The Adventure Outfitter Blog

Home Brew: You Don't Have To Be A Hipster

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You've seen the posts, the random food network shows. Home Brew is where it's at. The DIY that everyone wishes they could tackle. But it always seems like a little too much. This isn’t a pallet herb garden this is a whole fermentation process. Something to be left to the old timers and crazy hipsters. But is it really as hard as it seems? Mr. Beer promises to make you a home brewer and not be too time consuming. It almost seems too good to be true.

Here's everything that comes in the kit:

  • 2 Gallon Fermenter with Tap
  • 1 Classic American Light Refill with 1 packet of No-Rinse Cleanser & 1 Packet of Yeast
  • 11 Reusable Plastic PET 740 ML bottles with caps, labels & carb drops
  • Instructional DVD

And there’s a couple more things you’ll need:

  • (3) Gallons Water
  • (1) 1-Gallon Container (Jug)
  • (1) 3-Quart Pot (or Larger)
  • (1) Metal or Hard Plastic Spoon/Whisk
  • (1) Can Opener • (1) Measuring Cup
  • (1) Large Mixing Bowl

That's it! A few simple things and you can be a Home Brew brewster. Well you're going to want to grab a 6 pack of your favorite beer to drink while you make your own. (Believe me don’t leave this ingredient out!) So grab a bottle (or a can, I won't judge) and get to it.

Step one: Open your fresh beer and take a swig. Now you’re ready to begin. Open up that box like it’s Christmas morning and dump it out.

The first thing you have to do it put the spigot on and test it for leaks. You definitely don’t want to do all the work for thing to leak everywhere. This is a little boring and takes a couple minutes, so take this time and finish that first beer you opened before you move on.

Now you have to sanitize your kit. This is pretty important because you can totally ruin your beer’s taste. If you don’t do this step wild and crazy yeast can take over your beer and create some really off flavors. Fortunately the cleanser is pretty easy. Water + cleanser mix + a little swirling and mixing (you can dance around at this point, no judgement, I did). No rinsing necessary. Dump it and move on, just like college.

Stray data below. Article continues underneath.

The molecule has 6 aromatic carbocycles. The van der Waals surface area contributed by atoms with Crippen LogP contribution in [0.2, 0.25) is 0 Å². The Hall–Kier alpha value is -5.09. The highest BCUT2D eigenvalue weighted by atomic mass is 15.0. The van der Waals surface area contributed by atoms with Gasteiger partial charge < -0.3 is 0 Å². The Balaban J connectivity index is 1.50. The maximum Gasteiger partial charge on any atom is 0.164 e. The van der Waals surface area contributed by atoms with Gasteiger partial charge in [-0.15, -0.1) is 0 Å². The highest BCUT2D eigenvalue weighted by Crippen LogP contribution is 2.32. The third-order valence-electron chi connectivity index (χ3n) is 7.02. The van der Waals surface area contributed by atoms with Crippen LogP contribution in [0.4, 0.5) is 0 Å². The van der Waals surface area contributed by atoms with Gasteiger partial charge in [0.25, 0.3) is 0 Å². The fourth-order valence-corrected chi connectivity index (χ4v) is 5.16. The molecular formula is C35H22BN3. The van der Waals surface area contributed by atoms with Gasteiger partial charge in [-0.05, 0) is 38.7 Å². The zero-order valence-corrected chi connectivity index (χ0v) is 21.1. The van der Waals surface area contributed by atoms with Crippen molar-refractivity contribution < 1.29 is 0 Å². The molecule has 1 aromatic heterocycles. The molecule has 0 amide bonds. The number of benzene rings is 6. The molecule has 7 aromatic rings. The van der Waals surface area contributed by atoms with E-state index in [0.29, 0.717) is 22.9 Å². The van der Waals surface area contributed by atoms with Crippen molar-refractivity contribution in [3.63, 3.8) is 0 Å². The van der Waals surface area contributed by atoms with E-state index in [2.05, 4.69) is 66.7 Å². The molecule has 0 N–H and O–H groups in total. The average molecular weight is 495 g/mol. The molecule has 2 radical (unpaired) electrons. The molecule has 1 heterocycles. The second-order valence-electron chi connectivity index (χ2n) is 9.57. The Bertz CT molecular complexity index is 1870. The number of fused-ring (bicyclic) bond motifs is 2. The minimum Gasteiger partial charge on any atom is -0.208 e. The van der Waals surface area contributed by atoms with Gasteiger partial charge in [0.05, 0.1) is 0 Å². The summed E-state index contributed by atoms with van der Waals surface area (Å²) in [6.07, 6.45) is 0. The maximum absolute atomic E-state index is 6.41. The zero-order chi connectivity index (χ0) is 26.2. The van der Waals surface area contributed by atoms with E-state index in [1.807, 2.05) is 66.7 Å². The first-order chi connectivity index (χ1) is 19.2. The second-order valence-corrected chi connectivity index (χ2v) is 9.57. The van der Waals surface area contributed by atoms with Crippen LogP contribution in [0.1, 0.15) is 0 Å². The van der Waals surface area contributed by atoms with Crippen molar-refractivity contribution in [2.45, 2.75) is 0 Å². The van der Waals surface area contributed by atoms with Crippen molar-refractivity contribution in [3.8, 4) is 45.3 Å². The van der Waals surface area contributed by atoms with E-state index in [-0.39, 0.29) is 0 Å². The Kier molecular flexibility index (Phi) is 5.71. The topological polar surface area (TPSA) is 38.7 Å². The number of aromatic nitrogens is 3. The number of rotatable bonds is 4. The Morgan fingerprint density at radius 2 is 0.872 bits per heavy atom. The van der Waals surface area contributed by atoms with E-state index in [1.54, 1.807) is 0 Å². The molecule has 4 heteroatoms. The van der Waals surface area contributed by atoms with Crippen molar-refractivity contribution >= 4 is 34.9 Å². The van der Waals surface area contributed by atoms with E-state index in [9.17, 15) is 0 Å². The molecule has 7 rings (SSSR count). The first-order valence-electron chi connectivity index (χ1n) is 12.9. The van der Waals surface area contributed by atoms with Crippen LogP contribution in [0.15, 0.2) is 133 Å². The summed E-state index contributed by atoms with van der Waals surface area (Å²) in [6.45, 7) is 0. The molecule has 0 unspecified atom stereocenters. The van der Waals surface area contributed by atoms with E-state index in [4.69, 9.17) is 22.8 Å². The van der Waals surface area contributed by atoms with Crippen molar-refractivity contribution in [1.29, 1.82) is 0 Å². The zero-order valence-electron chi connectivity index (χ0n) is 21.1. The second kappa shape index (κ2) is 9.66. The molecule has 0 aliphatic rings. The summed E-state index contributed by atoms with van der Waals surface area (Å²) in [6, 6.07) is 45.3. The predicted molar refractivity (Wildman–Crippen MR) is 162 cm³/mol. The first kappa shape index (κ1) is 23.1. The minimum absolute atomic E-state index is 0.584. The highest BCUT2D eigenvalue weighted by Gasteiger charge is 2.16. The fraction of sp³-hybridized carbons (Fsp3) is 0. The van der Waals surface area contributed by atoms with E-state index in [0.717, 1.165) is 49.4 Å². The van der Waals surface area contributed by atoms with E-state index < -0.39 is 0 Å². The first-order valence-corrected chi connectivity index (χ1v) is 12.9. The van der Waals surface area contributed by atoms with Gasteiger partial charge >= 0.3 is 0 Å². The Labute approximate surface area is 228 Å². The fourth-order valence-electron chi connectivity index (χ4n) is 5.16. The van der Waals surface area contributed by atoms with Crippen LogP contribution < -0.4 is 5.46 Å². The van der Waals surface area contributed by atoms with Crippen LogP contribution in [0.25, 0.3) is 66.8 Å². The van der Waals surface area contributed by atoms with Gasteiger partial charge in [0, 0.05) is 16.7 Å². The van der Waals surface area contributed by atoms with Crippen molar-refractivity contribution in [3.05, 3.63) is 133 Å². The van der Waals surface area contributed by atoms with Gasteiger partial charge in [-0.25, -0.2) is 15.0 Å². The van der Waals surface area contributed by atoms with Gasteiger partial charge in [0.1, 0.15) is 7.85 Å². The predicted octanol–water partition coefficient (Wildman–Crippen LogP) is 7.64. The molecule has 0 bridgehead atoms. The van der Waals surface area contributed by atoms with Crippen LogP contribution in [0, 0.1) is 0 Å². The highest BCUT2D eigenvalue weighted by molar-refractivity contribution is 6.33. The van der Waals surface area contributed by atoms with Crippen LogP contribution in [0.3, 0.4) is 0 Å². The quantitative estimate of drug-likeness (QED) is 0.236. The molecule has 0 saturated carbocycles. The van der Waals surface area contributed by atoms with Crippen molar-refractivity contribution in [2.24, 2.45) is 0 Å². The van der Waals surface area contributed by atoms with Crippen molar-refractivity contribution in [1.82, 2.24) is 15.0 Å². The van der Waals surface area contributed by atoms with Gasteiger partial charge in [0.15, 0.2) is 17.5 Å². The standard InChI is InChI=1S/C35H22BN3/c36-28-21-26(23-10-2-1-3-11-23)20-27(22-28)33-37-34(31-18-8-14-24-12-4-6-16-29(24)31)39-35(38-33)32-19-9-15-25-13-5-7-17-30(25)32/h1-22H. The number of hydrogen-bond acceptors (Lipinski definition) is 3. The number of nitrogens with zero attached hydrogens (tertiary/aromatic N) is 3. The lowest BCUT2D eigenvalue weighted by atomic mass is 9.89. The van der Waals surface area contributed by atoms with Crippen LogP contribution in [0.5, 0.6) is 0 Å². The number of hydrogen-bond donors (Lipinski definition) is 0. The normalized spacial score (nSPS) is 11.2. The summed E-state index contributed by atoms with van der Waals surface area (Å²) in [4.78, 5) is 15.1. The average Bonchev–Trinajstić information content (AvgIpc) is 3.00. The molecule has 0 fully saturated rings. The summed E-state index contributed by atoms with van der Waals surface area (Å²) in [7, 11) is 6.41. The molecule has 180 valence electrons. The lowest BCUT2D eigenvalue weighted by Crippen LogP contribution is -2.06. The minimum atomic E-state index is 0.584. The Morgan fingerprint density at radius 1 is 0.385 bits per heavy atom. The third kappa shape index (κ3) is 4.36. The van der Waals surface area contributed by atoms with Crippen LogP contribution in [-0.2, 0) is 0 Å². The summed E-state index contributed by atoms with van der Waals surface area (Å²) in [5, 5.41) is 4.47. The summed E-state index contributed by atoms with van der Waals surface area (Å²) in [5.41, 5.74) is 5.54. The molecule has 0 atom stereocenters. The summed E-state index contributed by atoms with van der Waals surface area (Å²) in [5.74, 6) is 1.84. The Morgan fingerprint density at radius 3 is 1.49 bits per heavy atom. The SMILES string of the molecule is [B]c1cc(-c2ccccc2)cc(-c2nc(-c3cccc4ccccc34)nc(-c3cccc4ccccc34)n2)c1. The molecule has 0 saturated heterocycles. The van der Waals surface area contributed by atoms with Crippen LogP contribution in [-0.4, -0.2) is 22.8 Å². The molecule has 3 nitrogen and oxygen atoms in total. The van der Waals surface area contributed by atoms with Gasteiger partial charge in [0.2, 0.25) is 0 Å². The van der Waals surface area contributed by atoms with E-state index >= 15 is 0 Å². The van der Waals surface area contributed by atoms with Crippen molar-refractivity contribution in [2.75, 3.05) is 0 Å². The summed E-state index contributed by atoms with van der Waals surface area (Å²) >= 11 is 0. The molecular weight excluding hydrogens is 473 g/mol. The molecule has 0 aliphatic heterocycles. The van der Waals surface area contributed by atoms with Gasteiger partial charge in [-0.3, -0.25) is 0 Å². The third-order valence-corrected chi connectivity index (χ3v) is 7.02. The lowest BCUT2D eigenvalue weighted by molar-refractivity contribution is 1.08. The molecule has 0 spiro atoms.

Now you brew!

This is where I kind of felt like a mad scientist. Or like Walter White. Brewing up that good stuff in my kitchen. This feeling may have been due to the pre-beer-brewing beers, but who knows! Pots everywhere, water boiling, for a second it was a little overwhelming but the instructions were pretty on point. And soon I was pouring it all into the fermenter and mixing it all up. Now this can be a little awkward because of the shape of the little fermenter but you gotta make it work. You mix that, basically until you just give up, shrug your shoulders and sprinkle the yeast on top like sprinkles on an ice cream sunday. Put the lid on and shove it in the closet. Well that’s where I put it because the temperature should be between 68 and 76 degrees. This little info is pretty important because if it's too hot you’ll get weird flavors because the yeast decides it wants to throw a rave in your fermenter and if it's too cold the yeast naps like it just had thanksgiving dinner. so choose a place that pretty much stays between those temperatures.

Now you may be able to leave it alone and not look at it for two weeks. But Me? I stalked it. So if you’re like me here’s what you’ll see:

It’ll take a couple days but then you’ll start to see stuff happening. It’ll become a little cloudy, Mr. Beer says “opaque and milky”. There will be some foam, bubbles and sediment at the bottom. Don’t get freaked out. All this means is it’s brewing up nice and healthy. After a few days of this it will stop doing cool stuff so you can relax and forget about it for the next week. And remember you want to give this whole process about two weeks.

Now you get to bottle it! Which honestly sounds cooler than it is, because after you pour it in and add the carbonation you have to wait again. So stick it back in the closet and forget about it for 14-21 days. And seriously forget about it because there isn’t much to watch happen at this stage. Now the longer you leave it the better it’s supposed to be. But I’m an impatient person so … 14 days was good enough.

Now I was actually surprised. Not the best beer I’ve ever had but it was better than those college days of Natty Lite, so I’ll take it. It was a little cloudy but hey, for a first time brew I’ll give it a solid B+. May have tasted like an A if I had any patience. But maybe I’ll try again and work on that part.

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